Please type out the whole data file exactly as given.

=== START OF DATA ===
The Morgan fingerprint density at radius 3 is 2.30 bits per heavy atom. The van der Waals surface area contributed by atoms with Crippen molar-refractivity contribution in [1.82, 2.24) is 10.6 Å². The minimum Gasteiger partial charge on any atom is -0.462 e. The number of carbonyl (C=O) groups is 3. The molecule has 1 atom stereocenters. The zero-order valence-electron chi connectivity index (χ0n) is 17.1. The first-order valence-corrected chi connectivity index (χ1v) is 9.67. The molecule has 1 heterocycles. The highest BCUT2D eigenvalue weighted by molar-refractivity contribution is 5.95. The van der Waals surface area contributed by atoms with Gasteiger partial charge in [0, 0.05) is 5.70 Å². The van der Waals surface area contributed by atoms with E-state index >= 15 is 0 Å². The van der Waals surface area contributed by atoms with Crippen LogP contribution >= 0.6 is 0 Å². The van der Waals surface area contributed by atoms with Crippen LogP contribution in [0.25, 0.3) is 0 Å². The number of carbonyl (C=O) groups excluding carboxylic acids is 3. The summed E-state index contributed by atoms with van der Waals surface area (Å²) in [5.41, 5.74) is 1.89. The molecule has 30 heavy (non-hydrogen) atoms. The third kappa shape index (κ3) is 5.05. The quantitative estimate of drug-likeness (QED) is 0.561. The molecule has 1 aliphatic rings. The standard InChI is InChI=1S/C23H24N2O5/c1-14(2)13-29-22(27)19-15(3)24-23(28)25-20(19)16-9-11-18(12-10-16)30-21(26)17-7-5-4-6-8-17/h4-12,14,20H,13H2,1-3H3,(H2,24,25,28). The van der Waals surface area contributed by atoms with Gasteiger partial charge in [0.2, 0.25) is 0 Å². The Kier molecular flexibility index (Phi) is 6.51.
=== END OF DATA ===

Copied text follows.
The Morgan fingerprint density at radius 3 is 2.30 bits per heavy atom. The van der Waals surface area contributed by atoms with Crippen molar-refractivity contribution in [1.82, 2.24) is 10.6 Å². The minimum Gasteiger partial charge on any atom is -0.462 e. The number of carbonyl (C=O) groups is 3. The molecule has 1 atom stereocenters. The zero-order valence-electron chi connectivity index (χ0n) is 17.1. The first-order valence-corrected chi connectivity index (χ1v) is 9.67. The molecule has 1 heterocycles. The highest BCUT2D eigenvalue weighted by molar-refractivity contribution is 5.95. The van der Waals surface area contributed by atoms with Gasteiger partial charge in [0, 0.05) is 5.70 Å². The van der Waals surface area contributed by atoms with E-state index >= 15 is 0 Å². The van der Waals surface area contributed by atoms with Crippen LogP contribution >= 0.6 is 0 Å². The van der Waals surface area contributed by atoms with Crippen LogP contribution in [0.25, 0.3) is 0 Å². The number of carbonyl (C=O) groups excluding carboxylic acids is 3. The summed E-state index contributed by atoms with van der Waals surface area (Å²) in [5.41, 5.74) is 1.89. The molecule has 30 heavy (non-hydrogen) atoms. The third kappa shape index (κ3) is 5.05. The quantitative estimate of drug-likeness (QED) is 0.561. The molecule has 1 aliphatic rings. The standard InChI is InChI=1S/C23H24N2O5/c1-14(2)13-29-22(27)19-15(3)24-23(28)25-20(19)16-9-11-18(12-10-16)30-21(26)17-7-5-4-6-8-17/h4-12,14,20H,13H2,1-3H3,(H2,24,25,28). The van der Waals surface area contributed by atoms with Gasteiger partial charge in [0.2, 0.25) is 0 Å². The Kier molecular flexibility index (Phi) is 6.51.